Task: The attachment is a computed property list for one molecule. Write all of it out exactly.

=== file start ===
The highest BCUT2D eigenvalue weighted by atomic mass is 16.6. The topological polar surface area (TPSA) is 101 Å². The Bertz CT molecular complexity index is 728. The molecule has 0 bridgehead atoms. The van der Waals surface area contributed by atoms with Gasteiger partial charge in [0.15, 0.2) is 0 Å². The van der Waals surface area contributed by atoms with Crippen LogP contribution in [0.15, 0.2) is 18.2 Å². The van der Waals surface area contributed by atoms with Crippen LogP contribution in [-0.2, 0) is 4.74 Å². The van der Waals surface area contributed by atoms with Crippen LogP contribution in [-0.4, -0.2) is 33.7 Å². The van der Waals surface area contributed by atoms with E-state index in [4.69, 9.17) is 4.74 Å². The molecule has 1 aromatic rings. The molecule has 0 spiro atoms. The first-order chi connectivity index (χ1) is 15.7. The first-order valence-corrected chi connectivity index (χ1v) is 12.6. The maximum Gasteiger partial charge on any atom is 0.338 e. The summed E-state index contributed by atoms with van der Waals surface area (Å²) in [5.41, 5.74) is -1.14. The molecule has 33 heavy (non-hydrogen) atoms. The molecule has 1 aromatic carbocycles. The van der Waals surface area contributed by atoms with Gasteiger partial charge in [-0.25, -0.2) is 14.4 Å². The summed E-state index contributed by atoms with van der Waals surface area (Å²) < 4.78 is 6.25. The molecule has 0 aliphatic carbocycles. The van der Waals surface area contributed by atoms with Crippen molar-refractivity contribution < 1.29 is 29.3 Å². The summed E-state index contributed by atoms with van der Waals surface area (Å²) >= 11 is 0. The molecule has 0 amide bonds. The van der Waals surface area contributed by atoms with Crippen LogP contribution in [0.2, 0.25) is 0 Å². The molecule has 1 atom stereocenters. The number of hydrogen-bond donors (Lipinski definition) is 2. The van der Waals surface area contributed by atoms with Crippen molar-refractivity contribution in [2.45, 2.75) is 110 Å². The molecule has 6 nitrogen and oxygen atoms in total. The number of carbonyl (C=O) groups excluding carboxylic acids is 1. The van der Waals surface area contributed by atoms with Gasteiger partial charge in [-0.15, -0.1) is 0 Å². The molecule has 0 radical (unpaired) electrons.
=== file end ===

The highest BCUT2D eigenvalue weighted by atomic mass is 16.6. The topological polar surface area (TPSA) is 101 Å². The Bertz CT molecular complexity index is 728. The molecule has 0 bridgehead atoms. The van der Waals surface area contributed by atoms with Gasteiger partial charge in [0.15, 0.2) is 0 Å². The van der Waals surface area contributed by atoms with Crippen LogP contribution in [0.15, 0.2) is 18.2 Å². The van der Waals surface area contributed by atoms with Crippen LogP contribution in [-0.2, 0) is 4.74 Å². The van der Waals surface area contributed by atoms with Crippen LogP contribution in [-0.4, -0.2) is 33.7 Å². The van der Waals surface area contributed by atoms with E-state index in [4.69, 9.17) is 4.74 Å². The molecule has 1 aromatic rings. The molecule has 0 spiro atoms. The first-order chi connectivity index (χ1) is 15.7. The first-order valence-corrected chi connectivity index (χ1v) is 12.6. The maximum Gasteiger partial charge on any atom is 0.338 e. The summed E-state index contributed by atoms with van der Waals surface area (Å²) in [5.41, 5.74) is -1.14. The molecule has 33 heavy (non-hydrogen) atoms. The molecule has 1 aromatic carbocycles. The van der Waals surface area contributed by atoms with Gasteiger partial charge in [-0.25, -0.2) is 14.4 Å². The summed E-state index contributed by atoms with van der Waals surface area (Å²) < 4.78 is 6.25. The molecule has 0 aliphatic carbocycles. The van der Waals surface area contributed by atoms with Crippen molar-refractivity contribution < 1.29 is 29.3 Å². The summed E-state index contributed by atoms with van der Waals surface area (Å²) >= 11 is 0. The molecule has 0 amide bonds. The van der Waals surface area contributed by atoms with Crippen LogP contribution in [0.2, 0.25) is 0 Å². The molecule has 1 atom stereocenters. The number of hydrogen-bond donors (Lipinski definition) is 2. The van der Waals surface area contributed by atoms with Crippen molar-refractivity contribution in [2.45, 2.75) is 110 Å². The molecule has 6 nitrogen and oxygen atoms in total. The number of carbonyl (C=O) groups excluding carboxylic acids is 1. The van der Waals surface area contributed by atoms with Gasteiger partial charge in [-0.15, -0.1) is 0 Å². The molecule has 0 radical (unpaired) electrons.